Hot In Press / May 2015 | INTERVIEW D’JULZ : “Rex Club is like my own personal laboratory”

February 10, 2016

Source : Cue & Play

INTERVIEW D’JULZ : “Rex Club is like my own personal laboratory”


Whether it is through his productions, radio shows, compilations, parties, club set or his labelBass Culture, D’Julz has been at the forefront of electronic music since his career first began back in 1992. A firm DJ and a favourite alike, his ability to transcend genres and trends has seen him hold one of the most consistent levels of success of any modern day DJ/Producer. A run of form that is at its strongest, today. Cue&Play had the opportunity to have a little chat with Julien Veniel, about his upcoming EP for the very first release of Rex Club Music label, about what pushed him toward a DJ career and about his participation in the Weather Festival 2015, in Paris.

C&P : Hi D’Julz. So, first things first, can you introduce yourself to our readers? Some of them may not know you yet.

D’Julz : I’m D’Julz, Dee-Julz for our Anglo-Saxon friends. I’ve been a DJ for many years, almost 24 years by now. What else? I’m a producer, the manager of the Bass Culture record label and I’ve been a resident for the Rex Club in Paris for something like 17 or 18 years now.

C&P : A 24 year-long career is quite something in the DJing business. It would be interesting to look back on your professional experience. How did you discover electronic music and what spurred you to produce your own?

D’Julz : I really discovered electronic music on the dance floor when I started clubbing. I must have been 18 or 19 years old and, at that time, house music was breaking through in France. For me, it was a true musical shock.
I was discovering the Parisian nightlife through the first raves and clubs and simultaneously a brand new form of music! It was like being woken up by a big smack in the face.
I’ve always loved and listened to loads of music. However, I wasn’t thinking about becoming a DJ myself, let alone a musician. But I had a revelation through techno and house music. First and foremost as a clubber/raver and as I got more and more interested in this music, I started discussing with DJs during parties, and buying my own records. Then, alone at home, I began to play, recorded my sets on tape and gave them to some friends who were DJs themselves, such as Guillaume La Tortue, Jérôme Pacman and a few others.
Soon they started to invite me to play at their parties. At that time, there were more and more parties and only a few DJs who played House music so I had to learn my future job in front of an audience. But I couldn’t make a living out of it so it was an all-consuming passion during the first five years, from 1992 to 1997. I was about to finish my studies, I had a job in line and I still wasn’t considering DJing as a career. It’s the DJ profession that chose me more than I chose it: more and more people were asking me to play so I had to make a choice. I decided to quit my previous job – I was a copywriter in advertisement, to fully dedicate myself to music. That’s also when I started producing, around 1998-1999.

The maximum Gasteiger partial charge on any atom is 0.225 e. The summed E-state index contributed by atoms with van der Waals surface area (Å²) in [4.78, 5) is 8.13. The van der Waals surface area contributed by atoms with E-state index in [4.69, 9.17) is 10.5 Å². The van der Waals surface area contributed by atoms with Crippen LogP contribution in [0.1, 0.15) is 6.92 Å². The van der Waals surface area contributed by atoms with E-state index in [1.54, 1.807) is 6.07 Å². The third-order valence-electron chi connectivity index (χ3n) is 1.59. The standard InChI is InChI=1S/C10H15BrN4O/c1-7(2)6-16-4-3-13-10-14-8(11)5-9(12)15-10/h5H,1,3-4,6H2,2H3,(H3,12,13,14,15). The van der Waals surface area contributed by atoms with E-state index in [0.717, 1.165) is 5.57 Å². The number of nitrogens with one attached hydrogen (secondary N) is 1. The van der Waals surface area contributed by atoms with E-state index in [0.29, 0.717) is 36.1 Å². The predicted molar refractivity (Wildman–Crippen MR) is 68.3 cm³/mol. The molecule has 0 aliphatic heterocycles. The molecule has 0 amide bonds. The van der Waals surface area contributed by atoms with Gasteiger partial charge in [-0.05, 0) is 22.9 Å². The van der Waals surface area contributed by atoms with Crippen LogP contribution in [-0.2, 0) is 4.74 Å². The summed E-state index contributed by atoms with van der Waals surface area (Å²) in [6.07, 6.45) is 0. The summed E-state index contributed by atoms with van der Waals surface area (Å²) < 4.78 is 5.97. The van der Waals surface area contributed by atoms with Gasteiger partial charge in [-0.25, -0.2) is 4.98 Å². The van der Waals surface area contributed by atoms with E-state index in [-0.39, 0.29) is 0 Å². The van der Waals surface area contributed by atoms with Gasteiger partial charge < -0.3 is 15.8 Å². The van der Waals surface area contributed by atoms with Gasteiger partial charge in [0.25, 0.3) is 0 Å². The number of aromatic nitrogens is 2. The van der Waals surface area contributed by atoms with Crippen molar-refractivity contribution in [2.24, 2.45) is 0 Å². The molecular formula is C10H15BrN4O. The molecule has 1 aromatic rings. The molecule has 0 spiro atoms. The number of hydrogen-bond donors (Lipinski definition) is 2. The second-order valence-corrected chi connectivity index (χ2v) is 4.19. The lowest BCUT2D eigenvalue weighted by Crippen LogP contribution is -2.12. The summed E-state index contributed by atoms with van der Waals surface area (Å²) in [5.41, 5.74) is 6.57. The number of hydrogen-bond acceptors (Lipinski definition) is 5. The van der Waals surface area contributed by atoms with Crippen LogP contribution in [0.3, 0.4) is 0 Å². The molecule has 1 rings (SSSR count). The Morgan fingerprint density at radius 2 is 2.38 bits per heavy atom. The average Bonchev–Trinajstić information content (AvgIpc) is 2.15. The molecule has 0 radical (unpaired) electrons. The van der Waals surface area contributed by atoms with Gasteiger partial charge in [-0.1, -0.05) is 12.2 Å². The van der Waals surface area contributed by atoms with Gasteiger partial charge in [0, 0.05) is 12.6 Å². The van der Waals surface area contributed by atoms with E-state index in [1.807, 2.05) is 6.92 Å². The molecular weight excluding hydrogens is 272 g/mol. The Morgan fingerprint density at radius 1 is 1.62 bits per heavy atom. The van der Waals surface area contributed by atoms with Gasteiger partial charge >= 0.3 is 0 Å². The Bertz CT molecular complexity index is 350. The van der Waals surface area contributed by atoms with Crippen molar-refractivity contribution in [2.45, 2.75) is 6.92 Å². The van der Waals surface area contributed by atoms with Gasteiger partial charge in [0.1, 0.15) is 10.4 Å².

C&P : Speaking of producing, we were pleasantly surprised by the recent announcement about the creation of the Rex Club Music label. For the very first release, you were in charge with Phil Weeks. What was the challenge for the “Second Hand Smoke” EP?

D’Julz : Regarding the stakes behind this release, you’d better ask the question directly to Rex Club (laughs). I think they waited a very long time to build up their own imprint. But it’s a nice project, with some very promising upcoming releases. The label has to be representative of the club’s sound and its spectrum is pretty wide: from techno to house and sometimes Drum’n’Bass. The real challenge will be to successfully represent all these different forms while keeping it coherent. Molly is in charge and she has a musical culture as open as her mind, so she has what it takes. Concerning the very first release, we’re really honored to be a part of it. We have had a residency at Rex Club for many years and I have the feeling that it was important for Rex Club Music to start with local artists. I know the next release will showcase Fred P, so the label will be opened to the foreign scene.
For the “Second Hand Smoke” Ep, I had a project in progress with Phil, but we didn’t know on which label we should release it. One thing was crystal clear: we didn’t want it for our own labels (Robsoul and Bass Culture) because we wanted to make something different. Rex’s offer came at this time and we already had the first track ready. We immediately thought “let’s send it”. Their staff liked it and everything went naturally in the end.

C&P : So, how did it go in studio with Phil Weeks?